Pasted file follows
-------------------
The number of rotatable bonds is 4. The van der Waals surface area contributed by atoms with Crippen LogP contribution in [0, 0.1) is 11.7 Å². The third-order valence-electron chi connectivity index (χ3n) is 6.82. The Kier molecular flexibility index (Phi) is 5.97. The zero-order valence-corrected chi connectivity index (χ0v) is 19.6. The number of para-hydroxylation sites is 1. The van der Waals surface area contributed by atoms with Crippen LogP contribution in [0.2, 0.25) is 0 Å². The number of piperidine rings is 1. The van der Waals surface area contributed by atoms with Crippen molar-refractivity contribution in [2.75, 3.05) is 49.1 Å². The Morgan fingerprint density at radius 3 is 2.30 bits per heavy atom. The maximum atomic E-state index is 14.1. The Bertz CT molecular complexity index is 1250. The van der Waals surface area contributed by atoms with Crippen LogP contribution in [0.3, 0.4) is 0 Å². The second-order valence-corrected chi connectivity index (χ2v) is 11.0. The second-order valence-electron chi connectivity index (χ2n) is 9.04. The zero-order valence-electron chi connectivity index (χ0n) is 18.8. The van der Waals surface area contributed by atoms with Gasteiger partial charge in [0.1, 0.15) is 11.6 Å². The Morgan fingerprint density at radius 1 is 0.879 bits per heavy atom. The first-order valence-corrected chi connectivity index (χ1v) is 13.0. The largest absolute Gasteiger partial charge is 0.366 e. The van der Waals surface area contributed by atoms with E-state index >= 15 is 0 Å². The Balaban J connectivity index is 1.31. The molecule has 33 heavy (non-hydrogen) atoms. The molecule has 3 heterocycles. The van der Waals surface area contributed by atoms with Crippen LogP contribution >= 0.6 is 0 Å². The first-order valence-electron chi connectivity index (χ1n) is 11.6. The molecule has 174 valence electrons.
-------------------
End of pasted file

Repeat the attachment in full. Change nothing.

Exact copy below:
The number of rotatable bonds is 4. The van der Waals surface area contributed by atoms with Crippen LogP contribution in [0, 0.1) is 11.7 Å². The third-order valence-electron chi connectivity index (χ3n) is 6.82. The Kier molecular flexibility index (Phi) is 5.97. The zero-order valence-corrected chi connectivity index (χ0v) is 19.6. The number of para-hydroxylation sites is 1. The van der Waals surface area contributed by atoms with Crippen LogP contribution in [0.2, 0.25) is 0 Å². The number of piperidine rings is 1. The van der Waals surface area contributed by atoms with Crippen molar-refractivity contribution in [2.75, 3.05) is 49.1 Å². The Morgan fingerprint density at radius 3 is 2.30 bits per heavy atom. The maximum atomic E-state index is 14.1. The Bertz CT molecular complexity index is 1250. The van der Waals surface area contributed by atoms with Crippen LogP contribution in [0.3, 0.4) is 0 Å². The second-order valence-corrected chi connectivity index (χ2v) is 11.0. The second-order valence-electron chi connectivity index (χ2n) is 9.04. The zero-order valence-electron chi connectivity index (χ0n) is 18.8. The van der Waals surface area contributed by atoms with Gasteiger partial charge in [0.1, 0.15) is 11.6 Å². The Morgan fingerprint density at radius 1 is 0.879 bits per heavy atom. The first-order valence-corrected chi connectivity index (χ1v) is 13.0. The largest absolute Gasteiger partial charge is 0.366 e. The van der Waals surface area contributed by atoms with E-state index >= 15 is 0 Å². The Balaban J connectivity index is 1.31. The molecule has 33 heavy (non-hydrogen) atoms. The molecule has 3 heterocycles. The van der Waals surface area contributed by atoms with Crippen LogP contribution >= 0.6 is 0 Å². The first-order valence-electron chi connectivity index (χ1n) is 11.6. The molecule has 174 valence electrons.